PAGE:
Will Your Brand Dissolve Into The Blob-o-Sphere?

[October 4, 2011] 

On an intuitive level, offline PR events and digital sharing/commentary make perfect partners. It’s a global kind of thinking that can yield solid brand-building results because it revolves around concrete experience. Done right, you can achieve a natural confluence between what’s real and what’s digital and add a degree of credibility to your oft-repeated claims of “value.”

In terms of the digital/social side of this relationship, integrated campaigns give the social component of your efforts the focus they would otherwise lack. Visit the majority of branded Facebook pages and witness the wall of sameness that greets you.

Without checking the logo, you’d never know whether the happy couple posing with a car wants to share a car experience, a travel experience—or model the clothes they bought for the trip. Asking consumers to ogle such a faceless array of jpeg+text pairs on Facebook gives them no reason not to buy Brand X.

As I see it, this lack of differentiation is a major obstacle to marketing effectively in social space—where the boundaries between the real and the promotional ooze and run together like colors on a tie-dyed T-shirt. And recent developments are blurring the line further. Now that mechanical “Like-ing” has become the point of entry for many online promotions, the value of consumer advocacy has been dangerously diluted.

Jody12 Likes the chance to win 1 million dollars.
In a practice analogous to the selling of indulgences in medieval Europe, businesses that demand this upfront payment in “Likes” are polluting their own promotional ecosystem. Do John and Jill like your brand or merely Like it to enter your sweepstakes? If your only business goal is a higher head count, you’re wasting the opportunity to gather real time impressions of your impact on consumer culture.

Complicating matters, the hive mentality engendered by social networking—the “John-likes-Jill’s-repost-of-Jerry’s-comment-on-Judy’s-vacation-pix :-)” phenomenon—has a splintering effect on online communication. So if your goal in social space is to make a specific point about your product and make it stick, you’re wasting your time. 

The most you can hope to achieve is an increase in good will toward your brand. In that sense, as I see it, social space is far more suited to reaffirming the brand loyalty you’ve earned than it is to acquiring new customers.

To do is to value.
That is, at least. if you do the bulk of your communication with words, jpegs and the occasional moving picture. Give visitors something to do in your social space and it’s much easier to shape the discussion.

Now, if you hold to the utopian belief in “post-interruptive consumer engagement,” I suppose any talk of discussion-shaping will rub you the wrong way. Me, I believe consumers are realists. They know that anytime a brand walks into a Facebook page the subtext is sales. Video? Sales. Game? Sales. Cause? Sales. It’s the only reason a business spends money on anything.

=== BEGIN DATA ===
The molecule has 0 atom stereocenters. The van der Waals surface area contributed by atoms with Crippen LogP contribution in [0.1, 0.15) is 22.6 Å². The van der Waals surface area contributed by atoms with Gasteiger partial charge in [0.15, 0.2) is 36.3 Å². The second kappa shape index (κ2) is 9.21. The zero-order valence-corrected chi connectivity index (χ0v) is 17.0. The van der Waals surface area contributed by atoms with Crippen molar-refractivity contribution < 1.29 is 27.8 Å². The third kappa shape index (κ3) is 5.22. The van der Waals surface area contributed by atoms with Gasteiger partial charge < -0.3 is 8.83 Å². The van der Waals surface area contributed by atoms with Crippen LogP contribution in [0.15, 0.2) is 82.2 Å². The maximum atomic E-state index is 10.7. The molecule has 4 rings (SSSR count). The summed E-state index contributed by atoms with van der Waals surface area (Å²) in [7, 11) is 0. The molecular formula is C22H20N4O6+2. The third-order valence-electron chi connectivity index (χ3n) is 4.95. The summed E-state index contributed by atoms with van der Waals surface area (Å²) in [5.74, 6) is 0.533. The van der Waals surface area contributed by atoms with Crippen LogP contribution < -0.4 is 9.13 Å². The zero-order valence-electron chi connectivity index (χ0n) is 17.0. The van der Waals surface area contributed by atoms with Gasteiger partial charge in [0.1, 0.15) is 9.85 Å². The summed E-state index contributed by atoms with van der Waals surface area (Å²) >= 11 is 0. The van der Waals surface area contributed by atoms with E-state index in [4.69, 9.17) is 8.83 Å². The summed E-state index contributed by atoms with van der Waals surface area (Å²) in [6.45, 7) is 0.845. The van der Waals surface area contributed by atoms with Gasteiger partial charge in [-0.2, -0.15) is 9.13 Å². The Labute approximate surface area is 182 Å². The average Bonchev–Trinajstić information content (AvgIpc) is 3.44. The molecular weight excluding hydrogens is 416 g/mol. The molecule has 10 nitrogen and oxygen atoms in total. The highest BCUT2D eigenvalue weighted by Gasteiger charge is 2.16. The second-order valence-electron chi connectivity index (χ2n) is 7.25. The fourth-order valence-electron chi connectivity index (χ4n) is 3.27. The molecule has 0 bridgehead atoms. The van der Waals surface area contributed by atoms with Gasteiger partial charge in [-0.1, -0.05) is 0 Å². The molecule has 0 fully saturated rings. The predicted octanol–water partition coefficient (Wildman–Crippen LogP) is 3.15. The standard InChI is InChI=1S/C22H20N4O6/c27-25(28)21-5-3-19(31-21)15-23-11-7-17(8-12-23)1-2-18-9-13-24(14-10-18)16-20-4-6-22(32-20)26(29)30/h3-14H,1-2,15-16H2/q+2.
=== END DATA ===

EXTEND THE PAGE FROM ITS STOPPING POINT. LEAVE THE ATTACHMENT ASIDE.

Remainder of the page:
So unless you’re a time-traveller from the ’80s when “live stamps” and cheesy handwritten fonts were considered sure-fire conversion tools, you must realize that consumers already know what your branded Facebook page is for. Once they’re there, you need to structure the experience for them—or they’ll wonder why they bothered. After all—as cellphone companies rejoice every day—aimless blathering is already America’s favorite past time.

Of course, structure comes in all forms: A loose set of premises may be all you need. While some brands consistently launch total immersion experiences in Facebook, the success of such flash-rich environments is still dependent on whether the interactions they make deliver what your audience values.

Give them something concrete to tweet.
Which brings me to Wendy’s, whose current Facebook activity page links directly to the offline 26-city tour that currently promotes their eats. Unassuming in the extreme, it does one thing well, i.e., give fast-food fans who attend tour events the ability to post their pix, vids, tweets and so on into the night. 

It makes, in other words, a tangible connection, not to attributes associated with the brand, but with the brand as they experience it offline. As such, it successfully integrates the offline promotion with the features of digital space many people crave almost as much as red meat.

OK, so it’s not the alpha and omega of social marketing but, as I see it, by limiting the scope of the conversation to a real-time event, it gives the incessant flow of digital chatter a shape, a function and, as a by-product, a welcome dash of meaning. It also helps Wendy’s share of the social sharing market from dissolving into a blob-o-sphere of aimless, undifferentiated communication.


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Mark Laporta

Writer, Creative Consultant
New York, NY




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